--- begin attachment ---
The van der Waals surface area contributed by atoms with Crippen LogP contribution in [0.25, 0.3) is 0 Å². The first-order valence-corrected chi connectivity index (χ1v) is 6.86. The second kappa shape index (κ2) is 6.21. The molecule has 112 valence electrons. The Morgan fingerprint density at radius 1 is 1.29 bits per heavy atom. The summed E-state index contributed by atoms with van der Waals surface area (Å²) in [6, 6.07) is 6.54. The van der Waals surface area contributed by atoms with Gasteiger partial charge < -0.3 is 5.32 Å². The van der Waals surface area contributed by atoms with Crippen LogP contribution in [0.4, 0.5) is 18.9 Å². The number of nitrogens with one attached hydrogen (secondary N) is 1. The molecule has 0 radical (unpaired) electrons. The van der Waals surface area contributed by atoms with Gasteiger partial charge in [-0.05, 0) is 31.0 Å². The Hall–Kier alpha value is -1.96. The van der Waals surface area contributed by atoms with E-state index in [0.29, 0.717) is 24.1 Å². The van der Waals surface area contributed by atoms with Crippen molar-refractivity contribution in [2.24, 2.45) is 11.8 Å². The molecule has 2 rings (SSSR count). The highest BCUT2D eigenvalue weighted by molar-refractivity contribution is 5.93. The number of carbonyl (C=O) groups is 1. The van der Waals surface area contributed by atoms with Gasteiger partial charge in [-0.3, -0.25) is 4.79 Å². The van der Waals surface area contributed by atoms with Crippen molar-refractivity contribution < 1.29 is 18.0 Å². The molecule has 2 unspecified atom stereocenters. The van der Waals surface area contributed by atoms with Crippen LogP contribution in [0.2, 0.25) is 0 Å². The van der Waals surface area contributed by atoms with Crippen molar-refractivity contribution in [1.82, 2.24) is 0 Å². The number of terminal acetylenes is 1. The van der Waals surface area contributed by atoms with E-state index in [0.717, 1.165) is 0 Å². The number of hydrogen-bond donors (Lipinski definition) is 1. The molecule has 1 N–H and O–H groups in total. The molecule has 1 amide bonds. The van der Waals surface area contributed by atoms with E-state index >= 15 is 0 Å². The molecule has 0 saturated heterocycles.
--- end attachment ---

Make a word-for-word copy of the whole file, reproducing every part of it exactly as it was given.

The van der Waals surface area contributed by atoms with Crippen LogP contribution in [0.25, 0.3) is 0 Å². The first-order valence-corrected chi connectivity index (χ1v) is 6.86. The second kappa shape index (κ2) is 6.21. The molecule has 112 valence electrons. The Morgan fingerprint density at radius 1 is 1.29 bits per heavy atom. The summed E-state index contributed by atoms with van der Waals surface area (Å²) in [6, 6.07) is 6.54. The van der Waals surface area contributed by atoms with Gasteiger partial charge < -0.3 is 5.32 Å². The van der Waals surface area contributed by atoms with Crippen LogP contribution in [0.4, 0.5) is 18.9 Å². The number of nitrogens with one attached hydrogen (secondary N) is 1. The molecule has 0 radical (unpaired) electrons. The van der Waals surface area contributed by atoms with Gasteiger partial charge in [-0.05, 0) is 31.0 Å². The Hall–Kier alpha value is -1.96. The van der Waals surface area contributed by atoms with E-state index in [0.29, 0.717) is 24.1 Å². The van der Waals surface area contributed by atoms with Crippen molar-refractivity contribution in [2.24, 2.45) is 11.8 Å². The molecule has 2 rings (SSSR count). The highest BCUT2D eigenvalue weighted by molar-refractivity contribution is 5.93. The number of carbonyl (C=O) groups is 1. The van der Waals surface area contributed by atoms with Gasteiger partial charge in [-0.3, -0.25) is 4.79 Å². The van der Waals surface area contributed by atoms with Crippen molar-refractivity contribution < 1.29 is 18.0 Å². The molecule has 2 unspecified atom stereocenters. The van der Waals surface area contributed by atoms with Crippen LogP contribution in [0.2, 0.25) is 0 Å². The van der Waals surface area contributed by atoms with Crippen molar-refractivity contribution in [1.82, 2.24) is 0 Å². The number of terminal acetylenes is 1. The van der Waals surface area contributed by atoms with E-state index in [0.717, 1.165) is 0 Å². The number of hydrogen-bond donors (Lipinski definition) is 1. The molecule has 1 N–H and O–H groups in total. The molecule has 1 amide bonds. The van der Waals surface area contributed by atoms with E-state index >= 15 is 0 Å². The molecule has 0 saturated heterocycles.